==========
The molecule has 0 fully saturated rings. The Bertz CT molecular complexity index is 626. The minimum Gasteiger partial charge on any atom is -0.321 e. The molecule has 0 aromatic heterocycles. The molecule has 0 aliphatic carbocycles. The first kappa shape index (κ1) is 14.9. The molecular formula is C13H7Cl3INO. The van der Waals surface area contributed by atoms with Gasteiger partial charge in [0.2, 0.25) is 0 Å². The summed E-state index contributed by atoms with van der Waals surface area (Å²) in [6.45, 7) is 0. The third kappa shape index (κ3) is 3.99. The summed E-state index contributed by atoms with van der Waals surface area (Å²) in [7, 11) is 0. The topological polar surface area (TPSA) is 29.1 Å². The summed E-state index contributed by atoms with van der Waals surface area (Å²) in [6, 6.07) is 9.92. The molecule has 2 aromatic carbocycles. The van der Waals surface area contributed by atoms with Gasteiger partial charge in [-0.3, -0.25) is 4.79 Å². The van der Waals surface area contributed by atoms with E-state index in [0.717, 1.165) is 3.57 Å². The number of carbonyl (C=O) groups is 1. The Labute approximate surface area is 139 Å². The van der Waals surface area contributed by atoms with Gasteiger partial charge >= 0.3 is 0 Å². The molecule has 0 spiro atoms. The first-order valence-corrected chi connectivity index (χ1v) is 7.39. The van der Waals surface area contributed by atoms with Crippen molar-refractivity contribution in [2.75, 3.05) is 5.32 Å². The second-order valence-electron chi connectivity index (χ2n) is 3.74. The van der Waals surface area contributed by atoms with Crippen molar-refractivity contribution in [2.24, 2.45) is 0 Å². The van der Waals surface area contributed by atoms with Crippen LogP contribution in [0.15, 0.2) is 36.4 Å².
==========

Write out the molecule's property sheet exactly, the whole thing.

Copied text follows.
The molecule has 0 fully saturated rings. The Bertz CT molecular complexity index is 626. The minimum Gasteiger partial charge on any atom is -0.321 e. The molecule has 0 aromatic heterocycles. The molecule has 0 aliphatic carbocycles. The first kappa shape index (κ1) is 14.9. The molecular formula is C13H7Cl3INO. The van der Waals surface area contributed by atoms with Gasteiger partial charge in [0.2, 0.25) is 0 Å². The summed E-state index contributed by atoms with van der Waals surface area (Å²) in [6.45, 7) is 0. The third kappa shape index (κ3) is 3.99. The summed E-state index contributed by atoms with van der Waals surface area (Å²) in [7, 11) is 0. The topological polar surface area (TPSA) is 29.1 Å². The summed E-state index contributed by atoms with van der Waals surface area (Å²) in [6, 6.07) is 9.92. The molecule has 2 aromatic carbocycles. The van der Waals surface area contributed by atoms with Gasteiger partial charge in [-0.3, -0.25) is 4.79 Å². The van der Waals surface area contributed by atoms with E-state index in [0.717, 1.165) is 3.57 Å². The number of carbonyl (C=O) groups is 1. The Labute approximate surface area is 139 Å². The van der Waals surface area contributed by atoms with Gasteiger partial charge >= 0.3 is 0 Å². The molecule has 0 spiro atoms. The first-order valence-corrected chi connectivity index (χ1v) is 7.39. The van der Waals surface area contributed by atoms with Crippen molar-refractivity contribution in [2.75, 3.05) is 5.32 Å². The second-order valence-electron chi connectivity index (χ2n) is 3.74. The van der Waals surface area contributed by atoms with Crippen molar-refractivity contribution in [2.24, 2.45) is 0 Å². The van der Waals surface area contributed by atoms with Crippen LogP contribution in [0.15, 0.2) is 36.4 Å².